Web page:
Phil Mickelson May Have To Give Evidence In LIV Golf Case Against PGA Tour

Phil Mickelson withdrew from antitrust lawsuit against PGA Tour but judge rules his agent is still subject to discovery

Phil Mickelson at a LIV Golf media conference
(Image credit: Getty Images)

Phil Mickelson may yet have to give evidence in the ongoing legal battle between LIV Golf and the PGA Tour, despite withdrawing his name from the lawsuit.

Mickelson, Talor Gooch and Hudson Swafford took their names off the antitrust lawsuit that LIV Golf filed against the PGA Tour in August, but a judge has now ruled that they are still subject to discovery in the case.

US District Court judge Susan van Keulen has ruled that the players’ agents are subject to discovery, including non-privileged information held and passed on electronically – according to an initial report by Rex Hoggard of the Golf Channel.

Judge Van Keulen found in favour of continuing discovery saying that it “applies no matter whether the responding person is a party to the litigation or a third-party subject.”

Legal representatives for Mickelson, Gooch and Swafford had been arguing that the PGA Tour’s discovery process could reveal information and communications of other clients of the agents with regards to LIV Golf.

The court agreed that information about other players should not be handed over, so ordered that the search be “designed to limit the scope of the results to materials related to their agent's representation of the players and not other potential principals.”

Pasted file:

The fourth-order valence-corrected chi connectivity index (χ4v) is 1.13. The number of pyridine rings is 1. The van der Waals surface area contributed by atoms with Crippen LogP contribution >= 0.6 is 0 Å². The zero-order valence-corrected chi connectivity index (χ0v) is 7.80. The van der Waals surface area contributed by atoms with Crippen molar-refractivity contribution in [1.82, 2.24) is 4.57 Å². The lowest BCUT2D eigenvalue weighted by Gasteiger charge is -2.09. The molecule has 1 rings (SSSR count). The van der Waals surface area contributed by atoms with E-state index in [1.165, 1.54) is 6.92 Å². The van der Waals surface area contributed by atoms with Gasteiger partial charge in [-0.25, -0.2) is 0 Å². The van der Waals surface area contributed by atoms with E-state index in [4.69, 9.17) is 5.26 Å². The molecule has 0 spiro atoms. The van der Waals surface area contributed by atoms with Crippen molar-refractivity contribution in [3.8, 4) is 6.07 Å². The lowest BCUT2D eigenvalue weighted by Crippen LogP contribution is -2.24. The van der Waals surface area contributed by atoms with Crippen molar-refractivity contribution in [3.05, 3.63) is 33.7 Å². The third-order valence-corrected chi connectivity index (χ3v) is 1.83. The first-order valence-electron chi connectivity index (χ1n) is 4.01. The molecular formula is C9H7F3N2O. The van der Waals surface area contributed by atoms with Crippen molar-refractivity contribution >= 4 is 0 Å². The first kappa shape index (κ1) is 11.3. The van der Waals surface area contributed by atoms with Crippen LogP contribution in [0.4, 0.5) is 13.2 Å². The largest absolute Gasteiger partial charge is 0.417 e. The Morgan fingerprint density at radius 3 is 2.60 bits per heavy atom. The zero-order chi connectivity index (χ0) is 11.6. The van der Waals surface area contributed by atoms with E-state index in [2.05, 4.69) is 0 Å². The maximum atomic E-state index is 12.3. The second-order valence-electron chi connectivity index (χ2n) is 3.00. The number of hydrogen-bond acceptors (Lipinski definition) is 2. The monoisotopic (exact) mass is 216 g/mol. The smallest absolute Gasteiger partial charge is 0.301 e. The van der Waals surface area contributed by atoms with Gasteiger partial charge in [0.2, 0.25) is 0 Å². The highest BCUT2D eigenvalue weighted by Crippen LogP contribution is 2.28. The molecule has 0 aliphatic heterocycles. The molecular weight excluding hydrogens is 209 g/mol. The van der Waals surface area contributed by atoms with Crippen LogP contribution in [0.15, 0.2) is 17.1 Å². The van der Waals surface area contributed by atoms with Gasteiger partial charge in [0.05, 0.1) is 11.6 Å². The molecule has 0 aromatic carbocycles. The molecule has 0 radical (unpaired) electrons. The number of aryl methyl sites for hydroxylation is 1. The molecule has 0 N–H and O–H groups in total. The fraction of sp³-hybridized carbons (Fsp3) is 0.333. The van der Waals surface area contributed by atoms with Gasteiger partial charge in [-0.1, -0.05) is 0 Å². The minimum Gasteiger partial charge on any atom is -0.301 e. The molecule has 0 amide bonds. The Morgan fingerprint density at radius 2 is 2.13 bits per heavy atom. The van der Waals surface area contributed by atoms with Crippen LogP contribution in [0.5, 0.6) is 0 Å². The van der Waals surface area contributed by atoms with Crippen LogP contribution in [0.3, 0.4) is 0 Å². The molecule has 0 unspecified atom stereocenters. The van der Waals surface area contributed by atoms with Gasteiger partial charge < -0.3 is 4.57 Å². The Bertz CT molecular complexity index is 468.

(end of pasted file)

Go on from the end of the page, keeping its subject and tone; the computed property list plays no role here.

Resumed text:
Interestingly, Van Keulen also ruled that DP World Tour chief executive Keith Pelley and the R&A could be deposed and subject to discovery, as LIV Golf claim both parties are part of the “golf ecosystem” that had been colluding against the Saudi-funded organisation.

The trial, if it eventually goes ahead, is not expected to be heard in court until 2024, as the bitter wranglings between the PGA Tour and LIV Golf continue to run and run. Both parties are suing each other, there are still arguments about the allocation or non-allocation of ranking points, and that’s even before the four Majors have decided upon whether they’ll allow LIV Golf players to compete.

Greg Norman’s outfit has certainly shaken up the golfing landscape, but there could be as much action in the court rooms as out on the golf course the way things are going.

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Paul Higham

Paul Higham is a sports journalist with over 20 years of experience in covering most major sporting events for both Sky Sports and BBC Sport. He is currently freelance and covers the golf majors on the BBC Sport website.  Highlights over the years include covering that epic Monday finish in the Ryder Cup at Celtic Manor and watching Rory McIlroy produce one of the most dominant Major wins at the 2011 US Open at Congressional. He also writes betting previews and still feels strangely proud of backing Danny Willett when he won the Masters in 2016 - Willett also praised his putting stroke during a media event before the Open at Hoylake. Favourite interviews he's conducted have been with McIlroy, Paul McGinley, Thomas Bjorn, Rickie Fowler and the enigma that is Victor Dubuisson. A big fan of watching any golf from any tour, sadly he spends more time writing about golf than playing these days with two young children, and as a big fair weather golfer claims playing in shorts is worth at least five shots. Being from Liverpool he loves the likes of Hoylake, Birkdale and the stretch of tracks along England's Golf Coast, but would say his favourite courses played are Kingsbarns and Portrush.